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Telethon Will Ask Patients to Join Studies


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http://www.philly.com/philly/wires/ap/n ... udies.html


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PHILADELPHIA - When dozens of A-list celebrities hit the airwaves in prime time Friday for a star-studded telethon, they will be both raising money for cancer research and encouraging cancer patients to participate in clinical trials.

Proceeds of the Stand Up to Cancer telethon, airing simultaneously on ABC, NBC and CBS at 8 p.m., will fund research trials selected by a committee of scientists and patient advocates convened by a Philadelphia-based organization, the American Association for Cancer Research.

Fewer than 5 percent of people with cancer take part in clinical trials each year, while 75 percent say they would have participated in research if they had known it was an option, according to the association.

"It's a matter of educating people and letting them know they're not going to be given some placebo," said Dr. Raymond DuBois, AACR president. "There is a general apprehension in the public."

Eighty percent of clinical trials in the United States are delayed because researchers can't get enough patients to enroll, even though nearly 200,000 newly diagnosed patients may be eligible to participate each year, according to the association. People must meet criteria that including the stage and type of cancer and whether they've had prior treatment.

In cancer clinical trials, researchers are testing experimental treatments against current treatments. They are used to test combinations of drugs and therapies, hormonal therapies, targeted therapies and other options.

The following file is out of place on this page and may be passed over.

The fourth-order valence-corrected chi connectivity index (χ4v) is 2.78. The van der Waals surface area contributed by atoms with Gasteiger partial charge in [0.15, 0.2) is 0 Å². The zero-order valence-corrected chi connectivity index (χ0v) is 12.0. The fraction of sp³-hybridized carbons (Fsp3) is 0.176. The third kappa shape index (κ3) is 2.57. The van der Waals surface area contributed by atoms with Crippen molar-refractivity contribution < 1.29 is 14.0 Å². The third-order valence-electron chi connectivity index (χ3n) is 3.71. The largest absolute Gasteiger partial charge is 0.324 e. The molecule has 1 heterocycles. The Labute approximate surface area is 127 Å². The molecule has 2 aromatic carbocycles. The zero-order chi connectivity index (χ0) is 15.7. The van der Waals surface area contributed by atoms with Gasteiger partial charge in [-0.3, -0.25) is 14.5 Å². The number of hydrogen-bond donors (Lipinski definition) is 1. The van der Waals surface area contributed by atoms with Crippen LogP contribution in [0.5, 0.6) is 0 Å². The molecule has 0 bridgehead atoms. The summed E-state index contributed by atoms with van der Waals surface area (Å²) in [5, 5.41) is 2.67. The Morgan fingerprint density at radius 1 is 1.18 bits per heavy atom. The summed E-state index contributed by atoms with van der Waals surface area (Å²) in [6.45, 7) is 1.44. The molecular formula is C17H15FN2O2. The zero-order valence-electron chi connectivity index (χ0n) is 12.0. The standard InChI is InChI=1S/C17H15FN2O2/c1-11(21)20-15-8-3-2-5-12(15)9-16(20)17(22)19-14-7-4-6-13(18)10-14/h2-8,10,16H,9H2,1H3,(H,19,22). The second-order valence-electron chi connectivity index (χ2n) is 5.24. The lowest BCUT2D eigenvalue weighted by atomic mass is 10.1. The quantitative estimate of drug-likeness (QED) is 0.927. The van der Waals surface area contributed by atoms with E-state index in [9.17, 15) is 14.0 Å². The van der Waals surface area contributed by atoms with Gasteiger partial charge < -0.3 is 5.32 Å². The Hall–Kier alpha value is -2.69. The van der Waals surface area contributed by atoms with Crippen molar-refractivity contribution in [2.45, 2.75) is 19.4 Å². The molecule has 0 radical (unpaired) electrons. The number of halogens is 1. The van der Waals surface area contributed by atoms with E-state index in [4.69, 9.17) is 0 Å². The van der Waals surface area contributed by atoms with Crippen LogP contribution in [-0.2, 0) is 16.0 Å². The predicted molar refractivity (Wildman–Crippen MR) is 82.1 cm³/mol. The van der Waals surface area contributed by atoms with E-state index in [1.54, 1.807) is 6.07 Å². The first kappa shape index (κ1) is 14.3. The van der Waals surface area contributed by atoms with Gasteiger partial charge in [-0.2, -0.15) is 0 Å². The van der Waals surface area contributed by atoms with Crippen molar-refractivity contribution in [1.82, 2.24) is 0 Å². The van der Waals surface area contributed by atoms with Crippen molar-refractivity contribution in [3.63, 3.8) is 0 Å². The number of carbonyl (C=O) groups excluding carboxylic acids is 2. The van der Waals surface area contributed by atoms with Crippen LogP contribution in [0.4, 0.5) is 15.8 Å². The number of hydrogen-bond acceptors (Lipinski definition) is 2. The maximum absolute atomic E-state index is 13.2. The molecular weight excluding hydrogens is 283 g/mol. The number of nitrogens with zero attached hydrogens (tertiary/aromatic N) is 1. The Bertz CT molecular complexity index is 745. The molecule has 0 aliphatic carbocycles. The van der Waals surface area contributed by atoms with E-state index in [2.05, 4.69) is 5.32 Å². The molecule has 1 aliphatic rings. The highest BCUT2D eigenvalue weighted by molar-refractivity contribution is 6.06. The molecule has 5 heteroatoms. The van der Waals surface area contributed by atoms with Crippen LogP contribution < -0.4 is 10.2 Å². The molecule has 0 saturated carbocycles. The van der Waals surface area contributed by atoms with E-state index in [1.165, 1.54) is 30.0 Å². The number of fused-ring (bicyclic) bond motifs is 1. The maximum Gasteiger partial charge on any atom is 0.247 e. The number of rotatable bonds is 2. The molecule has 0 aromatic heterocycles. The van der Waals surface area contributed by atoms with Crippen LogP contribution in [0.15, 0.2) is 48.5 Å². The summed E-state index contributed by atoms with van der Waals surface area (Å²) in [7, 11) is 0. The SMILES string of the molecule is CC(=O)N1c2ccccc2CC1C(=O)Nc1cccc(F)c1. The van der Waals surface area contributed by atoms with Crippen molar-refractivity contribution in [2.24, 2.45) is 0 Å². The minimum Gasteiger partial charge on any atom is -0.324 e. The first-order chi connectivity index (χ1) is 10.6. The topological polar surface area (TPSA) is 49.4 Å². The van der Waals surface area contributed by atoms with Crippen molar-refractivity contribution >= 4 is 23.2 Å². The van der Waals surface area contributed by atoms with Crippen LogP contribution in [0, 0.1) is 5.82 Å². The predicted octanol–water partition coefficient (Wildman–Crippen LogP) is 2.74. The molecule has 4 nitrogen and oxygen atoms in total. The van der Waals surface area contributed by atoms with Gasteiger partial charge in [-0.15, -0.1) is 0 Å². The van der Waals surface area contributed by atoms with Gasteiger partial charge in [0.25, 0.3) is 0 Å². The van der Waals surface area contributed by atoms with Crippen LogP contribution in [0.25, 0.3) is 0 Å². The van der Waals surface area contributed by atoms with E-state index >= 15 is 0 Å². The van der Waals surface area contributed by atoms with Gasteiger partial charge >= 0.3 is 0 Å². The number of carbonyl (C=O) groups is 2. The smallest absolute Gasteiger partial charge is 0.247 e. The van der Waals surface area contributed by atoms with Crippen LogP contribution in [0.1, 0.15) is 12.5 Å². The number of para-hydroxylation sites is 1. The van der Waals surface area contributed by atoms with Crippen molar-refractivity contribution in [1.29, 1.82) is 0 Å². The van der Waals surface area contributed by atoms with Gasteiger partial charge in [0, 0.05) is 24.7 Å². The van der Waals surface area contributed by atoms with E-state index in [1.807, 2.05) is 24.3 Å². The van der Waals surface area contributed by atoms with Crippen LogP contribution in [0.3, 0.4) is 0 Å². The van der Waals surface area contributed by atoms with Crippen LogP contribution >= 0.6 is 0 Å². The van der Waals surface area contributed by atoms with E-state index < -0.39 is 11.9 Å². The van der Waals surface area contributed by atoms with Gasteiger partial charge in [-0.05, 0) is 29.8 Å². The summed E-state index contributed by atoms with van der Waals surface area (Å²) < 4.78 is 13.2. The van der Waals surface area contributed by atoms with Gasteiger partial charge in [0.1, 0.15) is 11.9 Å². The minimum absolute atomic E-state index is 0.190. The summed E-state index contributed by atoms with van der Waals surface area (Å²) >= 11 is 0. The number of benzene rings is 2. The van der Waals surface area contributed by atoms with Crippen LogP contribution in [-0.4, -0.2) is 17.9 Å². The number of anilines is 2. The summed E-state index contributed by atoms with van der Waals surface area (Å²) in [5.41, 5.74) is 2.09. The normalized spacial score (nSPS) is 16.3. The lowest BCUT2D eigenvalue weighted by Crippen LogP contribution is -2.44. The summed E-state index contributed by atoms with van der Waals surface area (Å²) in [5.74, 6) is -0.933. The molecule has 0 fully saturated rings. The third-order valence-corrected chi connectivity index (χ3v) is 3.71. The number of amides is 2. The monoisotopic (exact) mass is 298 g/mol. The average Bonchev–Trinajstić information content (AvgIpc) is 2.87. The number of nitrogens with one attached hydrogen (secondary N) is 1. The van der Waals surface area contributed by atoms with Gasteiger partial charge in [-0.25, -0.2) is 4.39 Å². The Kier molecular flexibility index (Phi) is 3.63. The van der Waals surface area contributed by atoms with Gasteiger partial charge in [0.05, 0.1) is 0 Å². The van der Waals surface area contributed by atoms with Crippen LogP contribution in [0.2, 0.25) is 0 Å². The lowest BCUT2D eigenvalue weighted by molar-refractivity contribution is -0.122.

In addition to trials that test new treatments, some test new methods of prevention and screening and explore ways to improve the quality of life of cancer patients.

The fundraising began with a $10 million donation from Major League Baseball in May and could raise a total of $50 million to $100 million by the end of the telethon, Dubois said. Ninety percent of the money will go to selected trials submitted by individuals and research teams, while the other 10 percent will go into a research endowment.

But everything starts with awareness.

"The challenge is to make people aware. By people, it is both the patient and the health care provider," said Gwen Darien, a cancer survivor and director of the association's department of survivor and patient advocacy.

That's where the high-profile telethon comes in.

The effort will enlist more than 60 celebrities, including Meryl Streep, Salma Hayek, Scarlett Johansson, Jessica Alba, Halle Berry, Sheryl Crow, Ellen DeGeneres and Jennifer Garner. News anchors Katie Couric, Charles Gibson and Brian Williams also will appear on the special.

Mariah Carey, Beyonce, Mary J. Blige and Rihanna will be among a group of singers debuting a single, "Just Stand Up," that will benefit cancer research.

Connie Mielich, who has been fighting cancer since 1972, decided to take part in a clinical study last year after she had a recurrence near her lung. Her decision came after other types of treatment were not working and she wanted to try something new.

"Traditional methods work for some people, others they don't," said Mielich, 57, of Tylersport, adding that she also hopes the research can help others down the road. "It might eventually be the cure."

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(Philly.com, "Telethon Will Ask Patients to Join Studies," Article by Patrick Walters, Associated Press, September 4, 2008)


The information contained in these articles may or may not be in agreement with my own opinions. They are not posted as medical advice of any kind.

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